Some Things Are Different in France: Flu Shots

On an earlier trip to the local pharmacy, we had seen a sign saying flu vaccines were available. When we inquired, however, they said they wouldn’t be there until 15 October. When we returned on Saturday, they had the vaccines in stock.

We’ve gotten many flu shots over the years, both in a long cattle-like line in the cafeteria at work and at the pharmacy. In the cafeteria they just have you roll up your sleeve and then give you the injection (after signing paperwork acknowledging the risks, of course). At the pharmacy, they take you into a little private room and do the same.

So imagine our surprise when we asked for flu shots and the pharmacist said we had to keep them refrigerated if we didn’t use them right away! Hunh? Yes indeed, for just over €21, we walked out of the pharmacy with two pre-loaded vaccines in an insulated bag.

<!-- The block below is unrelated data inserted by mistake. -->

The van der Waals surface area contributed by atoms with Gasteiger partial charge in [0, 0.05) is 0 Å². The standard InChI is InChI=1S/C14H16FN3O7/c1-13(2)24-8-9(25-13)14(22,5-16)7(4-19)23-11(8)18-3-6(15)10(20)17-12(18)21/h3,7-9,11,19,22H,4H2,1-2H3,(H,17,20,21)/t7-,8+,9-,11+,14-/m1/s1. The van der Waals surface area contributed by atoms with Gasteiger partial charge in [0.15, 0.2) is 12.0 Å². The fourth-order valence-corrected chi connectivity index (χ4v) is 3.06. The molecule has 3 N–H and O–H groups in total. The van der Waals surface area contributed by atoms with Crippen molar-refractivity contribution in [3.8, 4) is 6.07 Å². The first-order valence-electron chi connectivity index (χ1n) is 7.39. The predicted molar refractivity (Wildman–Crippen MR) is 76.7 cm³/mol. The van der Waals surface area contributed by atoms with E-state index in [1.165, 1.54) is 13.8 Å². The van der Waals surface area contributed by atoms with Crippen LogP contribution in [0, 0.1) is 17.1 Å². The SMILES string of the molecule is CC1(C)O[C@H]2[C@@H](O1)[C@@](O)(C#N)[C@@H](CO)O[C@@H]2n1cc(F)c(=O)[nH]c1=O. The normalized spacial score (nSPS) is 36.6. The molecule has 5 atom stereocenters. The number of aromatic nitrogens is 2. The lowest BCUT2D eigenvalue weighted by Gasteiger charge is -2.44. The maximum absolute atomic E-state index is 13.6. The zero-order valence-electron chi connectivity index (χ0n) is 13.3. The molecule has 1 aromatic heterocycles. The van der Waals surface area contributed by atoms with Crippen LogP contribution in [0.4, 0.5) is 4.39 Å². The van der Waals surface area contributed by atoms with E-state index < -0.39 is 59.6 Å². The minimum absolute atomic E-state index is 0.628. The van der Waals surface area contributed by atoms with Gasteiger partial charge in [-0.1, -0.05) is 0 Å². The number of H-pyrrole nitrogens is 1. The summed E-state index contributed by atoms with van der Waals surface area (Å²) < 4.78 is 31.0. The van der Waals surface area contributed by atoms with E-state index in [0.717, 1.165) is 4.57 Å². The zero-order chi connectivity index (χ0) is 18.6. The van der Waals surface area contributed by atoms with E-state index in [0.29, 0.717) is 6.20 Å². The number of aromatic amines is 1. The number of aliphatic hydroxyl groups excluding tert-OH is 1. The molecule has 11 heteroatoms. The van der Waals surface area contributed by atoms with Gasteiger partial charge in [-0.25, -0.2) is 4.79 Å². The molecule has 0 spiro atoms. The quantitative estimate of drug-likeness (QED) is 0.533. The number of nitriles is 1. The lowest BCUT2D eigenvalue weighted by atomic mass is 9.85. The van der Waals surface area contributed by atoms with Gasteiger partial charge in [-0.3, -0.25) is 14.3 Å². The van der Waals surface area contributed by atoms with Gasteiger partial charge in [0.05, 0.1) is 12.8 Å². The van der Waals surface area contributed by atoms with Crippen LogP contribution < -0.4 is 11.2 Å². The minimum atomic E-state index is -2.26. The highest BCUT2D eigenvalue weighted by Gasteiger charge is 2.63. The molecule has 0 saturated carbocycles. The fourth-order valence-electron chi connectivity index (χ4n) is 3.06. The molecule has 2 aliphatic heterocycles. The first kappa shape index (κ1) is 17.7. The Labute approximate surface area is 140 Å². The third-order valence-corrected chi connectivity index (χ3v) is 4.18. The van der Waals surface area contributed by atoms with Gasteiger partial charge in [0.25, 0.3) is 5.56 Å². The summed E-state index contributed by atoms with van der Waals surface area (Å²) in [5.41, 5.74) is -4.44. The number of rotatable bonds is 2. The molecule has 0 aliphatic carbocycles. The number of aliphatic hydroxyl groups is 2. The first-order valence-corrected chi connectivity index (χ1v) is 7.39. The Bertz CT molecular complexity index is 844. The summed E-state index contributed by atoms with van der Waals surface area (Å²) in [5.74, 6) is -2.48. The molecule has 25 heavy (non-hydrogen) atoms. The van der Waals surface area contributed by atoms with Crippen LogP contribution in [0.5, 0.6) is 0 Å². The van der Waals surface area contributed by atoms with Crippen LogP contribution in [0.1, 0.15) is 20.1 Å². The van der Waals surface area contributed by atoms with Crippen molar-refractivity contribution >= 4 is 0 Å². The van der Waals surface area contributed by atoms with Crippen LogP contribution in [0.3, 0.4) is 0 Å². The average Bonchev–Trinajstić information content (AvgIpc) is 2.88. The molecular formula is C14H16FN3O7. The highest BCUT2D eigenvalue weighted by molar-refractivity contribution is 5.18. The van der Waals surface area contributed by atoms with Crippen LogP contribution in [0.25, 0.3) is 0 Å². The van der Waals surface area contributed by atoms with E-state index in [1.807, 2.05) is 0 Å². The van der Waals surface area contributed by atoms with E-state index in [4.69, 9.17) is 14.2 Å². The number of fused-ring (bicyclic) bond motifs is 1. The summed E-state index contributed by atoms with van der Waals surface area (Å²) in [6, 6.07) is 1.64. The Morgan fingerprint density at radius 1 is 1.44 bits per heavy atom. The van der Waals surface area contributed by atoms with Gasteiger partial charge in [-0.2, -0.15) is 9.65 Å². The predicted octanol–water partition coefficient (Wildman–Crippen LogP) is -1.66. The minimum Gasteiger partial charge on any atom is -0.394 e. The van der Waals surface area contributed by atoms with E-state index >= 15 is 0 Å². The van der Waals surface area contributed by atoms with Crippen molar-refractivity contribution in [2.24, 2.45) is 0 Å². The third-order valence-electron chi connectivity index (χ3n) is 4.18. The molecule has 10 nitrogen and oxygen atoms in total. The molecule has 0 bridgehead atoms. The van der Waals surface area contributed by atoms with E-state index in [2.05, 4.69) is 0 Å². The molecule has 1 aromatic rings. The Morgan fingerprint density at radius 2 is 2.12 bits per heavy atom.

We got them home and inspected them…

But what exactly do we do with them? The instructions say to take it to your doctor to receive the injection. We, of course, don’t have a doctor…in France.

But really, how hard can it be? Having had two diabetic cats, J has given many an insulin injection, so the shots didn’t seem too intimidating. And the internet gives very detailed instructions on how to give a flu shot… except for that one little detail of how far you’re supposed to stick the needle in. After a text consultation with one of the many nurses in the family, we had our answer – about half an inch.

So on Sunday, after lunch, we gave each other the shots! (It was a truly tiny needle – neither of us felt it going in.) All right, what’s next – sucking chest wounds? M says that’s why you should always have duct tape…

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